Qatari Tycoons Consider Selling Luxury Townhouse in London’s Mayfair

The Qatar-based Al-Khayyat family, which owns swathes of industry in the gas-rich Gulf state, is considering the sale of a luxury property in one of London’s most exclusive districts.

(Bloomberg) — The Qatar-based Al-Khayyat family, which owns swathes of industry in the gas-rich Gulf state, is considering the sale of a luxury property in one of London’s most exclusive districts.

The family, whose portfolio includes a construction giant that helped build Qatar’s largest mall and dairy producer Baladna, is potentially planning to sell one of Mayfair’s largest townhouses on 38 Hill Street, which is currently sitting empty, according to people familiar with the matter, who asked not to be identified because it’s private.

Better known as the Naval Club, the Georgian property was a private members’ club for the best part of a century, before the Al-Khayyat family purchased it for about £28 million in 2021, down from an initial guide price of roughly £35 million ($43.6 million). The mansion will provide a test for London’s luxury property market, which is under siege from high financing costs.

Efforts to reach the family for comment were unsuccessful.

Wetherell, a high-end luxury estate agent, is working with the family to find a potential buyer. The property, which is nestled between Hyde Park and Berkeley Square, was originally built in the 1700s.

“When you look at the history of Mayfair between 1850 and 1940, you realize how many palaces and mansions were demolished,” said Peter Wetherell, founder of Wetherell. “It is a rare privilege to have been involved in the sale,” he added, referring to the 2021 deal which he also advised on. 

Ramez Al-Khayyat’s Power International Holding conglomerate, which he runs with brother Moutaz Al-Khayyat, covers a range of sectors including real estate, agriculture, food industries and hospitality. The group’s subsidiary Baladna is the largest dairy producer in Qatar, and its parent company ranked thirteenth in a Forbes list of the Middle East’s top Arab family businesses last year.

Baladna became one of the brightest symbols of Qatar’s resilience under an embargo by regional neighbors from 2017 to 2021. The effort to develop a local dairy producer in an unforgiving climate, which included airlifting cows to the desert country, was heavily subsidized by the Qatari government.

Read more: Londoners Are Selling Homes on WhatsApp as Off-Market Sales Boom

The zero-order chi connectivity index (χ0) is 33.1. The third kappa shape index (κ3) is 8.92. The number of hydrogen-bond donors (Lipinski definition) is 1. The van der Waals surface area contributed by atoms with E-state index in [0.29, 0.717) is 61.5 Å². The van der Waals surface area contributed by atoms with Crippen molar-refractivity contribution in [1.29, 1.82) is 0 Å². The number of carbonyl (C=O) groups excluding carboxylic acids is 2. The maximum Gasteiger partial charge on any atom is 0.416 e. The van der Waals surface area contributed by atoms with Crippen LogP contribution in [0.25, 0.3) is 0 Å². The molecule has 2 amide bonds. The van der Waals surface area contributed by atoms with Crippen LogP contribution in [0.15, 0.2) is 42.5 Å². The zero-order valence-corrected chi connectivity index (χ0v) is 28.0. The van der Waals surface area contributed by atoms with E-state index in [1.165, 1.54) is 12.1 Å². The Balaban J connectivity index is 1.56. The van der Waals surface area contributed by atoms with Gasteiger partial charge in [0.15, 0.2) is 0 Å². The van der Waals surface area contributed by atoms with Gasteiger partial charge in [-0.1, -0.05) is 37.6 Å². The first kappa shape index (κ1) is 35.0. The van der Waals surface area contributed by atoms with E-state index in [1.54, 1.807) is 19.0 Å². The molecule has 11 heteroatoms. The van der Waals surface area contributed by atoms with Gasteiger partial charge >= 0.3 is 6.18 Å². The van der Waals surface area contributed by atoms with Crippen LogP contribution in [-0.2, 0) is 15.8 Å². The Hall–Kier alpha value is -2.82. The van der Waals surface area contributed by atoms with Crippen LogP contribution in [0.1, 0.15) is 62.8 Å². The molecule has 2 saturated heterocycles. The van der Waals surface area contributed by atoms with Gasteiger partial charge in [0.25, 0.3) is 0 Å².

The discreet nature of London’s ultra-prime property market means agents typically sound out prospective buyers through their private network. This allows sellers to experiment with pricing without leaving a digital footprint, meaning they are less likely to be disadvantaged if they choose to re-market at a later date.

London’s luxury housing market has come under pressure this year, as high financing costs force the city’s wealthiest home sellers to agree to discounts or risk deals falling through. The number of £5 million-plus deals collapsing rose by 15% between January and July, compared with the same period a year earlier, according to a report by researcher LonRes.

Still, the less debt-reliant nature of London’s luxury housing market means the costliest home sales are holding up better than cheaper deals. Some 17% of ultra-high-net-worth individuals bought at least one home last year, according to a separate report from broker Knight Frank, and the wealthiest home owners are still securing deals.

Qatari Sheikh Hamad bin Jassim bin Jaber Al Thani is also mulling the sale of two luxury properties in London’s upscale Knightsbridge and Belgravia districts, with a combined asking price of £370 million. Indian billionaire Ravi Ruia bought a £113 million London mansion overlooking Regent’s Park this summer.

There could be discounts on offer, too. TV personality Simon Cowell recently sold his London home in Holland Park for £15 million — some £30 million below values reported in the press.

–With assistance from Zainab Fattah, Stefania Bianchi, Simone Foxman and Adveith Nair.

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